Figure 1:: (a) Clinical picture showing right LMN hypoglossal palsy, (b) pre-operative magnetic resonance imaging (MRI) T2 axial images showing hypointense right occipital condylar lesion, (c and d) post-contrast images showing enhancing mass in the right occipital condyle (axial and coronal respectively), (e and f) coronal and axial computed tomography image showing the lesion, (g) post-operative cavity and excision of the right occipital condyle lesion, and (h) tumor comprising mononuclear stromal cells interspersed with osteoclast-like giant cells (hematoxylin and eosin, original magnification ×200 and scale bar 50 μm). (i) Axial T2 MRI showing large hypointense recurrence in the right occipital condylar region and (j-l) post-contrast MRI showing moderately enhancing large recurrent lesion in axial, sagittal, and coronal planes, respectively.

Postoperatively, the patient had good relief of headache with static neurological deficit as preoperatively.

At 3 months follow-up, the patient remained headache free, but a routine follow-up MRI showed evidence of large recurrent lesion extending to the clivus. The patient underwent adjuvant therapy with denosumab followed [Figure 1i-l] by radiation therapy. Follow-up imaging at 1 year showed stable residual lesion, the patient remained asymptomatic except for residual right hypoglossal palsy.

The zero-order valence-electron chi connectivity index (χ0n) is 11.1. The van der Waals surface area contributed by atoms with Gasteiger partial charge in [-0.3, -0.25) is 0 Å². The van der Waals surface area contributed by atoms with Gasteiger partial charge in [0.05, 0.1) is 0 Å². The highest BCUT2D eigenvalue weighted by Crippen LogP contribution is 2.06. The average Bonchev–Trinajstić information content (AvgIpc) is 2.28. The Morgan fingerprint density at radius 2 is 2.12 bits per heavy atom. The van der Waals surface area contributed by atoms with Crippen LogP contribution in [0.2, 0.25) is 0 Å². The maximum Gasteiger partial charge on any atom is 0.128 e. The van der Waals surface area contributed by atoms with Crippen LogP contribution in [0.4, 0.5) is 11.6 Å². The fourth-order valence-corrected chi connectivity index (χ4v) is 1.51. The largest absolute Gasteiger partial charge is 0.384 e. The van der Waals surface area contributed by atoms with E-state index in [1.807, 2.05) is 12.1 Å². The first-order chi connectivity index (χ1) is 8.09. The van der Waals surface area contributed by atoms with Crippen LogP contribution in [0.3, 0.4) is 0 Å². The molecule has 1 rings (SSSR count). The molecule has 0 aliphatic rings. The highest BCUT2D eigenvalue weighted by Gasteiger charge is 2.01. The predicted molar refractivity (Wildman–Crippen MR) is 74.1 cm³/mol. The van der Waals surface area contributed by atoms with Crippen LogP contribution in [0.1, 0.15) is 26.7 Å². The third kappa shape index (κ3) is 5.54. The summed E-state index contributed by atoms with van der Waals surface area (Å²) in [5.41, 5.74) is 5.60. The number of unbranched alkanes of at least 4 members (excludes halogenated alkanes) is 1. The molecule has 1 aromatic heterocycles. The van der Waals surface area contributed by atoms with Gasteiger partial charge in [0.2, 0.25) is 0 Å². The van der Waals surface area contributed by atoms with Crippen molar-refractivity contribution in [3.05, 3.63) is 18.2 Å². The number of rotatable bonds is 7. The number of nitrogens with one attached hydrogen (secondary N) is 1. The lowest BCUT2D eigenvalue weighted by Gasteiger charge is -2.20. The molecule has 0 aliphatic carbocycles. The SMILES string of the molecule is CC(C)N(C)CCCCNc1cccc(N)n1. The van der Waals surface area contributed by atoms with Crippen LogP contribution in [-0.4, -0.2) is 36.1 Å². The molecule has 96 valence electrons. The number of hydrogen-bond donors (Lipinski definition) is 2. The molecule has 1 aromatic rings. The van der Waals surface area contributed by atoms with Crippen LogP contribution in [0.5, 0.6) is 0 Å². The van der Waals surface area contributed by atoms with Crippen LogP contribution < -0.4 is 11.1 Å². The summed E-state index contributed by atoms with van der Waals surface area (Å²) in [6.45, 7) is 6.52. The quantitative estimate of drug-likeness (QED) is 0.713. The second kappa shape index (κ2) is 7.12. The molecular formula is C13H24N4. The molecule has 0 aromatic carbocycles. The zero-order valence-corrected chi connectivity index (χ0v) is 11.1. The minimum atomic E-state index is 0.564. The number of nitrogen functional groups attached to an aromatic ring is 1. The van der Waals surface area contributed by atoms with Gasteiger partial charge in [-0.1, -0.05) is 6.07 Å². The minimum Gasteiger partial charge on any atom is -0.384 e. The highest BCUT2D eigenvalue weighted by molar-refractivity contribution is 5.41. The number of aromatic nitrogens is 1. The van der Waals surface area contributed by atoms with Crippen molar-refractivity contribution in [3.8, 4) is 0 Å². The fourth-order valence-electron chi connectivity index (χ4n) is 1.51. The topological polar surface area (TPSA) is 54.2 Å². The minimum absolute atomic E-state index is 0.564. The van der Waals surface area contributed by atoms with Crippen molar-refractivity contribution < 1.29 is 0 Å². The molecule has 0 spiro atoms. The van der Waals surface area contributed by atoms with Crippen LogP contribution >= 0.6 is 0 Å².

DISCUSSION

GCTs are primary bone tumors that develop through endochondral ossification. Hence, they are frequently seen in the long bone epiphysis, constituting 5% of the primary bone tumors.[3] GCT in cranium and spine constitutes only <1%,[4] sphenoid being the most common, followed by petrous temporal, parietal, and frontal bones. This variation is due to the fact that sphenoid and temporal bone develops through endochondral ossification. Occipital GCTs are extremely rare, with only 11 case reports available in the literature [Table 1].[19-21] Most authors have reported cases presenting with occipital headache and no physical findings.[1,5-7] Opitz et al. have reported an occipital GCT in a case of von Recklinghausen’s disease.[5] Kajiwara et al. presented a case of occipital GCT with neck pain, dysphoria, and dysphagia, who was treated with denosumab. Motomochi[2] reported a case involving the occipital condyle, with multiple cranial nerve palsies. Clinical data were not available in four cases. Our case of occipital condyle GCT has presented solely with OCS.